Southern Gospel group The Hoppers will perform at a special concert featuring Ryan White’s mother, Jeanne White Ginder.

The shelves on Rosedale Infectious Diseases’ emergency food pantry were getting empty. With a weak economy and the holidays in sight, the HIV/AIDS clinic’s manager, Dale Pierce, and Rosedale physician Frederick A. Cruickshank decided it was time to ramp up their fundraising efforts.

“We started thinking of a way we could incorporate an activism piece, a holiday piece and also fill the shelves for a good six to 12 months,” Pierce says.

And, that’s when it hit them: What about a concert?

They’ve put their plans in motion and will be presenting a special holiday benefit on Dec. 11 with North Carolina-based Southern Gospel group The Hoppers and Jeanne White Ginder — activist and mother of 1990 AIDS victim Ryan White — for whom the pantry is named.

Pierce says he didn’t know want to expect when he first reached out to The Hoppers. Nationally recognized, award-winning and Southern Gospel community favorites, The Hoppers have also worked closely with gospel legend Bill Gaither. Needless to say, HIV/AIDS patients and LGBT people aren’t the first groups of folks one might think of as fans.

“I reached out to them and said this is what we are doing,” Pierce explains. “It was a booking; they were going to take it. But the next thing I said was, ‘Let me explain. What we are doing, this is not your demographic. There will be a lot of gay and lesbian people in attendance.”

Pierce says Claude Hopper, the group’s father and founder, took a long pause and asked, “Tell me, son, exactly what the money is going for?”

Pierce told Claude how his clinic’s pantry shelves were getting empty, and how they provided basic canned foods and dry staples to those in need.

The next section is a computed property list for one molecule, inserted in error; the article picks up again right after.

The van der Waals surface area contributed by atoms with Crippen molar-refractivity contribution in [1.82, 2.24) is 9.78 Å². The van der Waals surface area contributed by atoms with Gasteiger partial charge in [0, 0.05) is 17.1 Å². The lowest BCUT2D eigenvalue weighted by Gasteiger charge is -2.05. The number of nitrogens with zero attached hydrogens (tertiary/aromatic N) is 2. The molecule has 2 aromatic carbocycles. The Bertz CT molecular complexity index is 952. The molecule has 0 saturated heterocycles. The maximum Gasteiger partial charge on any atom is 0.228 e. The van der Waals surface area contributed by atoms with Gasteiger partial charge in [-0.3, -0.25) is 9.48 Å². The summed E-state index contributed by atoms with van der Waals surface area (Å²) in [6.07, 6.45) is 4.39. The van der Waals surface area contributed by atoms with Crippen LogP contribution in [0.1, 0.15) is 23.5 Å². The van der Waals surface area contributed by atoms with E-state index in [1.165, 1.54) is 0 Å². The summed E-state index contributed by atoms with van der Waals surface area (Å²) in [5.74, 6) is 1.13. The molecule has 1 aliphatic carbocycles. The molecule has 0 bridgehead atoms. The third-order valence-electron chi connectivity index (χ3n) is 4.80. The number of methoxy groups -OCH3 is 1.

“If you came in with your family and needed food, you would leave with a bag of groceries to feed your family for the night,” Pierce told Claude.

If you go

An Evening of Hope and Inspiration Featuring The Hoppers With Jeanne White Ginder Sponsored by Rosedale ID and Kerr Health Dec. 11, 7 p.m. McGlohon Theatre 345 North College St., Charlotte Tickets, $20. 704.372.1000.

The Gospel singer’s response was enthusiastic: “Son, we’ll be there,” he said.

Pierce sees the concert as an opportunity to build bridges. To his knowledge, the holiday concert and fundraiser will be among one of the first times a Southern Gospel group of The Hoppers’ caliber has stepped up on their own and offered their talent for an HIV/AIDS-related cause.

“Most of them won’t touch it,” Pierce says. “There is still that stigma with HIV/AIDS and the Christian community. We’re breaking down the wall a few bricks at a time.”

Since the 1980s, the anti-gay stigma attached to HIV/AIDS has waned, especially in recent years. Leading Christian evangelists like Rick Warren and gospel groups like Jars of Clay have reached out with their own efforts targeting the disease and its toll across the globe, particularly in Africa.

Pierce says such humanitarian efforts are becoming more commonplace, even as prejudice persists.

“I’ve been in the business for a long time, and personally I’ve been positive for 13 years,” he says. “In those years, I’ve seen a change in the tide, but we’re still in the Bible Belt and there is still that stigma. We’re hoping things like this will enable the message from both sides to get across in a very comfortable way for people.”

That message, Pierce passionately explains, is vital, especially in a time when younger generations unfamiliar with the personal tragedies of the 1980s continue to contract the virus at astounding rates. He says more awareness and education, coupled with courageous leadership and vision, is the only way to end the crisis.

“Do we all need to dust off our ACT-UP T-shirts and banners and get out there in the street and start raising the flag again? I think we do,” Pierce says. “Federal and state dollars are getting cut. It’s not in the public forefront anymore.”

Pierce, who will serve as the concert’s master of ceremonies, is hopeful the concert will strengthen Rosedale’s ability to continue funding its food pantry. He also hopes it starts a much-needed, community-level discussion on prevention and education.

He says, “If we reach just one family that goes home and around the kitchen table starts a dialogue with their teens or in their church or neighborhood and that that would start to blossom into other groups, that will be a greater event for us.” : :

Matt Comer

Matt Comer previously served as editor from October 2007 through August 2015 and as a staff writer afterward in 2016.